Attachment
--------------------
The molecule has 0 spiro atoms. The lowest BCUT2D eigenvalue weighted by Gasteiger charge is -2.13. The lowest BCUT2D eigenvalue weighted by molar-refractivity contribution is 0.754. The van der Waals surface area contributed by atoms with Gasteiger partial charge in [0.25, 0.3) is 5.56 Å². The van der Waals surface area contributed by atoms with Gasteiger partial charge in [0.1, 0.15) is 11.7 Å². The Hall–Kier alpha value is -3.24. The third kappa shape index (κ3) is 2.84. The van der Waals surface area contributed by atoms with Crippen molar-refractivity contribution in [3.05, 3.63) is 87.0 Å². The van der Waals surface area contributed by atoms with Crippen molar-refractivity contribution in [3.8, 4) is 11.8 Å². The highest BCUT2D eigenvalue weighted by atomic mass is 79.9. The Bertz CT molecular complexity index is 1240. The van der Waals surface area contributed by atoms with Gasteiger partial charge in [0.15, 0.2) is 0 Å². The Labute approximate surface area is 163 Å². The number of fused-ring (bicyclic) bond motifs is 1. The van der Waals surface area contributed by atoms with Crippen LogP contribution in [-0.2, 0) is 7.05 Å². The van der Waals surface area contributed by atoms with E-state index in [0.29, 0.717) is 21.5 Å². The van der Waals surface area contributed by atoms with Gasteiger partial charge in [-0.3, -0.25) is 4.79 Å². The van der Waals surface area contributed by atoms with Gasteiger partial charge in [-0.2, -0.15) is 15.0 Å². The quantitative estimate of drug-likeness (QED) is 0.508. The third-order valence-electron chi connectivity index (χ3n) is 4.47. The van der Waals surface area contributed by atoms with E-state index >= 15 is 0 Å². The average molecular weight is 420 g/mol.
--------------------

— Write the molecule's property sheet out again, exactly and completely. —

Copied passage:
The molecule has 0 spiro atoms. The lowest BCUT2D eigenvalue weighted by Gasteiger charge is -2.13. The lowest BCUT2D eigenvalue weighted by molar-refractivity contribution is 0.754. The van der Waals surface area contributed by atoms with Gasteiger partial charge in [0.25, 0.3) is 5.56 Å². The van der Waals surface area contributed by atoms with Gasteiger partial charge in [0.1, 0.15) is 11.7 Å². The Hall–Kier alpha value is -3.24. The third kappa shape index (κ3) is 2.84. The van der Waals surface area contributed by atoms with Crippen molar-refractivity contribution in [3.05, 3.63) is 87.0 Å². The van der Waals surface area contributed by atoms with Crippen molar-refractivity contribution in [3.8, 4) is 11.8 Å². The highest BCUT2D eigenvalue weighted by atomic mass is 79.9. The Bertz CT molecular complexity index is 1240. The van der Waals surface area contributed by atoms with Gasteiger partial charge in [0.15, 0.2) is 0 Å². The Labute approximate surface area is 163 Å². The number of fused-ring (bicyclic) bond motifs is 1. The van der Waals surface area contributed by atoms with Crippen LogP contribution in [-0.2, 0) is 7.05 Å². The van der Waals surface area contributed by atoms with E-state index in [0.29, 0.717) is 21.5 Å². The van der Waals surface area contributed by atoms with Gasteiger partial charge in [-0.3, -0.25) is 4.79 Å². The van der Waals surface area contributed by atoms with Gasteiger partial charge in [-0.2, -0.15) is 15.0 Å². The quantitative estimate of drug-likeness (QED) is 0.508. The third-order valence-electron chi connectivity index (χ3n) is 4.47. The van der Waals surface area contributed by atoms with E-state index >= 15 is 0 Å². The average molecular weight is 420 g/mol.